From Piaf to Pathfoot

Born in the slums of Paris Edith Piaf rose through trial and tribulation to became one of the most famous singers in the world today. She remains a symbol of French resilience and power, and ‘Non, Je Ne Regrette Rien’ is a classic still known widely and used in movie scores to this day.

Stirling University graduate Christine Bovill first heard the record as a teenager in Glasgow. Fast forward to now, and Christine Bovill’s Piaf is a hit show, selling out theatres all over the country with an upcoming performance at the Macrobert Art Centre. Kirsten Robertson sat down with the alumni to discuss her journey from Pathfoot to Piaf…

How does it feel to be back?

It feels extremely strange I have to say, there’s a lot of ghosts around. Even just driving in and past Pathfoot building where I studied, so much is unchanged, and yet so much is new.

This is so embarrassing but I don’t think I ever missed a lecture or a tutorial while I studied here. Plus I didn’t stay here, I travelled from Glasgow every day. And I was singing two nights a week in a jazz haunt there. And the Glasgow Evening Times had a big feature on me, and it was put it on the door to the corridor of the French department – nice memories. My life was in Glasgow but I loved studying here.

How did you first discover Edith Piaf?

Well the truth is French was my nemesis in school, I absolutely hated it. I didn’t like school particularly much in general: I loved primary but not high school. And I got to fourth year and I sat in French class loathing it. The teacher sat me on a row of my own because he didn’t like me either. But then a priest, a close friend of the family, came round one night with a record he thought I should listen to because he knew I had been collecting old jazz records. It was a singer called Edith Piaf who I’d never heard of. I recoiled in terror because he told me she was French – such was my loathing of all things French at the time – I just found it so hard. But he said ‘No, side A is sung in English, listen to the second song on Side A, a song called No Regrets’. So I put on No Regrets.

I tend to use this quote in our publicity, it’s by Graham Greene: “There’s a moment in every childhood when a door opens and lets the future in.” And listening to No Regrets was my moment, that was absolutely my moment. After that everything began to change – I listened to nothing else except that record, spent my teens becoming obsessed with the language.

Suddenly school French was my only concern in life. I did my Higher French then did a five-year degree at Stirling University and I went on to become a French and English teacher. And I started writing when I was eight years into a teaching career and then the balance shifted more to professional singing than teaching, and I’d do pockets of supply work. The regular pay check was very handy when I was a poor musician! It was only when I released my album that I quit the classroom for good.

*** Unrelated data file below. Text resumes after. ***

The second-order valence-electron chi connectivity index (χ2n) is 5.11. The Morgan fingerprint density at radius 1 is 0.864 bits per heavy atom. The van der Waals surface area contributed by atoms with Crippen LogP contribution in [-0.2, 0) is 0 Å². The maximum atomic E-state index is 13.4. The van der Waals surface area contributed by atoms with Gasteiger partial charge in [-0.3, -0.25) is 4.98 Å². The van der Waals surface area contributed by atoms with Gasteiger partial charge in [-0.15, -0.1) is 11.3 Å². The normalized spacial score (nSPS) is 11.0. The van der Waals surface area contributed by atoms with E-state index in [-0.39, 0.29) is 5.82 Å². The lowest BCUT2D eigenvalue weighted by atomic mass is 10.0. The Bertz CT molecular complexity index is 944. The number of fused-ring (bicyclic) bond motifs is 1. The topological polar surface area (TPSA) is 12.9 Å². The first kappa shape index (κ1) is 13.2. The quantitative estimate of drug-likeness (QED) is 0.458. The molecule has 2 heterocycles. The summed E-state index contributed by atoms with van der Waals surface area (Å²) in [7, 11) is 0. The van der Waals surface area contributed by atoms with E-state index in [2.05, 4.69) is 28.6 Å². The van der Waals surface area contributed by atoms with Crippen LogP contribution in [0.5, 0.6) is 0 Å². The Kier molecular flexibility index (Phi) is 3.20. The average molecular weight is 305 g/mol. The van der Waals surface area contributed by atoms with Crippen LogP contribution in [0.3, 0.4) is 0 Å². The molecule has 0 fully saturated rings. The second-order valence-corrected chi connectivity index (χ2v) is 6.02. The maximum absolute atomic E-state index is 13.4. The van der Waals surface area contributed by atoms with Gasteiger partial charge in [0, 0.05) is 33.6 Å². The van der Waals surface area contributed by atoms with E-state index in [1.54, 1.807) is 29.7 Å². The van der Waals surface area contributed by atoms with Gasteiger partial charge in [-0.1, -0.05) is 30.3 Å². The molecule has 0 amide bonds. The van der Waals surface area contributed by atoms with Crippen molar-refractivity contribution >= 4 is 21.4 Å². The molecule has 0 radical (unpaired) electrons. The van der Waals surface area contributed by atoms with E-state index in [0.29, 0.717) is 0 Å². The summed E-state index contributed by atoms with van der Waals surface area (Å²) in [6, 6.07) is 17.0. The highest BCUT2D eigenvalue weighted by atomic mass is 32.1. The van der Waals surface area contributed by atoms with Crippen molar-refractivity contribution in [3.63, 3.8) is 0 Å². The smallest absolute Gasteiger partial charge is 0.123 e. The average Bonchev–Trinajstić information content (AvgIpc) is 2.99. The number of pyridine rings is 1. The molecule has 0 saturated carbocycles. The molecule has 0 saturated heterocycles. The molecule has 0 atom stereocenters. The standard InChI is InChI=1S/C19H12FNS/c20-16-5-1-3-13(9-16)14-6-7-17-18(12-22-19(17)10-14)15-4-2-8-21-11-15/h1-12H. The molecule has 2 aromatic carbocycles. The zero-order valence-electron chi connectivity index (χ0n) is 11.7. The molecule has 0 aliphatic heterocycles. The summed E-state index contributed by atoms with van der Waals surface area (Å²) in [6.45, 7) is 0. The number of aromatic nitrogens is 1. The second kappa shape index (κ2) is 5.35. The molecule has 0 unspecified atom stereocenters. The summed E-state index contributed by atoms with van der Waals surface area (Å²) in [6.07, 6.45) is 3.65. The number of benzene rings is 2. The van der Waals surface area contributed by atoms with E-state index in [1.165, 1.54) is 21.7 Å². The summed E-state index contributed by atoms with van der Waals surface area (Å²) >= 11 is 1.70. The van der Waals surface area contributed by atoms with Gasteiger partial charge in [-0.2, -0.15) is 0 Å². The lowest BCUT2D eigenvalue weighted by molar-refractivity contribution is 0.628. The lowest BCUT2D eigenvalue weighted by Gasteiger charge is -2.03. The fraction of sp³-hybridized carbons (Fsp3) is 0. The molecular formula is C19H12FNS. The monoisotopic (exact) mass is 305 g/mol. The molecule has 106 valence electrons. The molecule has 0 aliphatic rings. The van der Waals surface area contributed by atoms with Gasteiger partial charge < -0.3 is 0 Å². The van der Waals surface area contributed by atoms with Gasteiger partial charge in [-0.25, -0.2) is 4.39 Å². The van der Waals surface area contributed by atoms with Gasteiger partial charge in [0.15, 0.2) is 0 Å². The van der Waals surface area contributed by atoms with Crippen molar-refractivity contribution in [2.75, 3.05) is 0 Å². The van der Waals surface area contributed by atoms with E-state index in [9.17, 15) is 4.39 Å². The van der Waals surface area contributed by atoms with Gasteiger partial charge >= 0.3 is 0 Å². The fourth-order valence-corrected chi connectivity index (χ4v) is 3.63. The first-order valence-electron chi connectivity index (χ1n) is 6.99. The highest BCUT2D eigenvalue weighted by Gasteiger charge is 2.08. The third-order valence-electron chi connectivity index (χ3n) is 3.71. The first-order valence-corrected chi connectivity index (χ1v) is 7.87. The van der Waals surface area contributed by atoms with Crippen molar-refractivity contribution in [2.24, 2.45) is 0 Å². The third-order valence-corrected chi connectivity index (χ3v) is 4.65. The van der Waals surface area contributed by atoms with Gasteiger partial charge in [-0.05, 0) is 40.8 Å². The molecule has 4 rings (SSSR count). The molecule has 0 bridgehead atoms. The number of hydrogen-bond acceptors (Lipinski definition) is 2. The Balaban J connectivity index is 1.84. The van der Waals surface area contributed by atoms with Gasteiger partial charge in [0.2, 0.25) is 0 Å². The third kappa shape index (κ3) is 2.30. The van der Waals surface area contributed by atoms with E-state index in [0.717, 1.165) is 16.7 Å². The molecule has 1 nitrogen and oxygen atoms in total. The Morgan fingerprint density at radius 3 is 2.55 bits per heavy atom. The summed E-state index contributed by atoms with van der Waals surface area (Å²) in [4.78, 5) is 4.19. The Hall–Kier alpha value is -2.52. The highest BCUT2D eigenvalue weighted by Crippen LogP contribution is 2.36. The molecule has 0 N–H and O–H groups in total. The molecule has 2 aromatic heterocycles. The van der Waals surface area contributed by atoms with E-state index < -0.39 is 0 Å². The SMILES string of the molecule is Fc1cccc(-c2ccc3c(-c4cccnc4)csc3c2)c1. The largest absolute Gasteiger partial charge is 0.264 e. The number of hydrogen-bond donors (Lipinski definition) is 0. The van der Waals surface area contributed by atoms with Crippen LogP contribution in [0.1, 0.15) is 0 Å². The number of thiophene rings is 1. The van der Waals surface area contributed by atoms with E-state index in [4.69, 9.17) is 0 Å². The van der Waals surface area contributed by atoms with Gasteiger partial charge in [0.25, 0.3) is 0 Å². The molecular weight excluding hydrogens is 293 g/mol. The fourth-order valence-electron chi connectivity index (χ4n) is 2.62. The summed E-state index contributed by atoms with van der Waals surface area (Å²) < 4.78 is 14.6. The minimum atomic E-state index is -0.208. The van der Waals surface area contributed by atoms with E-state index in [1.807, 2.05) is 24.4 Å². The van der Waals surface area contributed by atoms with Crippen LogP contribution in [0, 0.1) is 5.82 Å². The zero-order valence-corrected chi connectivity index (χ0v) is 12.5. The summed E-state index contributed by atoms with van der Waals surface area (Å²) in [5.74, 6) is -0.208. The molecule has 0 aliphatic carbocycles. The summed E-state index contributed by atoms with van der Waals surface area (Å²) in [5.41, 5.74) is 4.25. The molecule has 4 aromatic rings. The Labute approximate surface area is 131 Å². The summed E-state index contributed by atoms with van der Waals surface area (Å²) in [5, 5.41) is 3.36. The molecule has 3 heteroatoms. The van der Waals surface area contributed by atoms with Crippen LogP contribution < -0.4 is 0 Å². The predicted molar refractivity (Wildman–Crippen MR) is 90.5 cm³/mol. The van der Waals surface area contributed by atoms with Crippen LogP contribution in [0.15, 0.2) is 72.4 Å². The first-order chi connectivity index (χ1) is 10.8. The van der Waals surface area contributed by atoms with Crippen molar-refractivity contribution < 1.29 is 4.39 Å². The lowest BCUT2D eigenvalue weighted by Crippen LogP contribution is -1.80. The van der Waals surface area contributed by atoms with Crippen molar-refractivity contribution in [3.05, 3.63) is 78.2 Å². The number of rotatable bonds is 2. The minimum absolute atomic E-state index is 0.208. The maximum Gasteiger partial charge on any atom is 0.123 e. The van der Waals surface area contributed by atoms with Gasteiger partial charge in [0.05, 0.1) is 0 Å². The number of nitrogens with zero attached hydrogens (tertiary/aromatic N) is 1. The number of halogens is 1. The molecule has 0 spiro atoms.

I owe her [Piaf] a great deal. If you had told me while I was here that this little Glasgow dropout of French who ended up doing it at university would share the stage with Piaf’s great friend and last composer [Charles Dumont], the man who wrote Non Je Ne Regrette Rien at the Edinburgh fringe that would have been laughable. It’s a dream story. But remarkably it was a dream that came true.

What’s been difficult through the years in selling the show to theatres is that people assume it’s a tribute show, and it’s not. I don’t look or sound like Piaf – this is my story. But I talk about Piaf’s life, what’s necessary to know and conceptualize the songs, and I talk mostly about the songs. And I explain why the devil a girl from Glasgow is up here singing in French to you!

Were you proud of being a fan of jazz and Piaf growing up in Glasgow?

I was always collecting old jazz records, and still that’s my happy place in music. I am an oddball. I will wave the flag of old jazz to my dying day. That will be my funeral music, morbidly. The focus was so intense – I shut myself off in my own classroom, my dad taught at the school I was at, I had friends but a lot of the time I would make excuses and go to my dad’s classrooms when it was empty at interval and listen to Piaf over and over again. I was fluent by the time I did my Higher because it was in my sleep – I was soaking in these lyrics. It wasn’t even a question of proud, I didn’t shout about it but I wasn’t ashamed of it. Especially when everyone was listening to Wham! and Duran Duran all the time.

In saying that I also love a lot of contemporary songwriters, Bob Dylan and Leonard Cohen are the real songwriters. There’s loads of stuff that I listen to. Queen, I’m a massive Queen fan, and someone recently told me that Queen did a gig when they were just starting out in Pathfoot Dining Room in 1971 or sometime around then.

What kind of response do you get after shows?

What’s very typical is that wonderful emotional honesty that Scottish people have and I love. Often people come up and said “I thought I’d hate this, as it’s my husband or wife likes Piaf, but I absolutely loved it.” Or they just say “I had no idea what to expect tonight.”

To be honest with you, a lot of people get extremely emotional at the end of the show, because of the confessional nature of it. And the resonance of a song like No Regrets for most people is something else. Ireland, particularly Belfast, has embraced this show like no other city for the last six years. People are tearful, they want to hold you and make physical contact with you. It’s a wonderful communion between audience and performer. I think it’s just so intimate and so personal, and yet you’ve got the narrative of this global icon and these globally famous songs. It is curious. And people say very nice things about your voice or the songs as well of course.

How did it feel to perform so soon after the Paris terror attacks?